Title: Prisoners of War
Release Date:June, 1984
Artists: Mike Zeck and John Beatty
Editor:Tom DeFalco, but really Jim Shooter. (Quis custodiet ipsos custodes?)
Heroes:Most of the Avengers, The Fantastic Four, The X-Men, The Incredible Hulk and Spider-Man
Villains: Doctor Doom, Doctor Octopus, Kang, assorted B-List Villains
Also: Galactus and Magneto
Cover: A tortured (or constipated) Magneto grimaces in anguish in front of a burst of flame while the shocked/tormented faces of the heroes look on in shock/torment. I mention this cover because it doesn't seem to be specifically related to the contents of this book.
Plot: The story beings in media res, with a continuation of the story that begin in Secret Wars #1. The villains, (minus Dr. Doom, who fell in an internecine battle with Kang) attack the heroes, and despite their initial surprise and possession of alien weaponry, fall to the superior skill and teamwork of the heroes. In the middle of their battle, there is an interlude where we see Dr. Doom following Galactus, and then recapitulating the events of last issue. The remainder of the issue is the heroes and the villains going back to their respective bases, to plot for the future. At the end, Magneto does enter the heroes' base, but to what purposes is not yet explained.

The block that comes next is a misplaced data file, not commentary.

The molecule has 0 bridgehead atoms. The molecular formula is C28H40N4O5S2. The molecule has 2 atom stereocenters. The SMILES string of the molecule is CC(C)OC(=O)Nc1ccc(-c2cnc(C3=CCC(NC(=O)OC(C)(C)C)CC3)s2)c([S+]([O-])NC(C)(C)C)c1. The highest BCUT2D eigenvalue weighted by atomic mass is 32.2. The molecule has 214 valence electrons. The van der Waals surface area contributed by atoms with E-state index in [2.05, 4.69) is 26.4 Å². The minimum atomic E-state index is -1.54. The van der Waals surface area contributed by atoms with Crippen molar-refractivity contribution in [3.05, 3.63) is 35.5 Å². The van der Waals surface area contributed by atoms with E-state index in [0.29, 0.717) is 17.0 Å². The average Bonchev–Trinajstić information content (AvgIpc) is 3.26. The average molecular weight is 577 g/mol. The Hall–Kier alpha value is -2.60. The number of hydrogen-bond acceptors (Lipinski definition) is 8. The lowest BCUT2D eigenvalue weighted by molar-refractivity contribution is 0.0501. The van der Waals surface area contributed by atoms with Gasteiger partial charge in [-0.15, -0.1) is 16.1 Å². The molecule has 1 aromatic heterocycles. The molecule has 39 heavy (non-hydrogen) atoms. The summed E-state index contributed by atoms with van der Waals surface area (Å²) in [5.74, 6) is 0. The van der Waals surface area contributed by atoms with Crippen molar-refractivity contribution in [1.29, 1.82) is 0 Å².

Hulk: "Torchie, when you can bend this ultra-hard alien metal with your bare hands, then you can give me orders. Till then, I'll listen to our designated leader---Captain America, and no one else!"
Captain America: "It's no wonder that the name Mister Fantastic is renowned for compassion as well as courage! You give added meaning to the word 'hero', Richards"
Jim Shooter was a controversial figure in comics, and since we don't have any NPOV nonsense here, I can say that means he was not well-liked. One of the things that he insisted on at Marvel was that comics remained accessible for people with a) basic literacy and b) a non-intensive knowledge of Marvel chronology. In some ways, this is good, because picking up a comic book can be somewhat intimidating. On the other hand, having to wade through pages of expository panels in any 1980s Marvel comic was somewhat annoying. And in Secret Wars, it is doubly annoying, because Jim Shooter wants to tell a big story, with many characters and complex conflicts, but he insists on doing it at a basic level of story telling. If he was writing a story in which Green Arrow stopped a diamond heist, setting up a story like this would make sense. But if Jim Shooter wants to write a big story, his simple story telling methods fall flat on their face.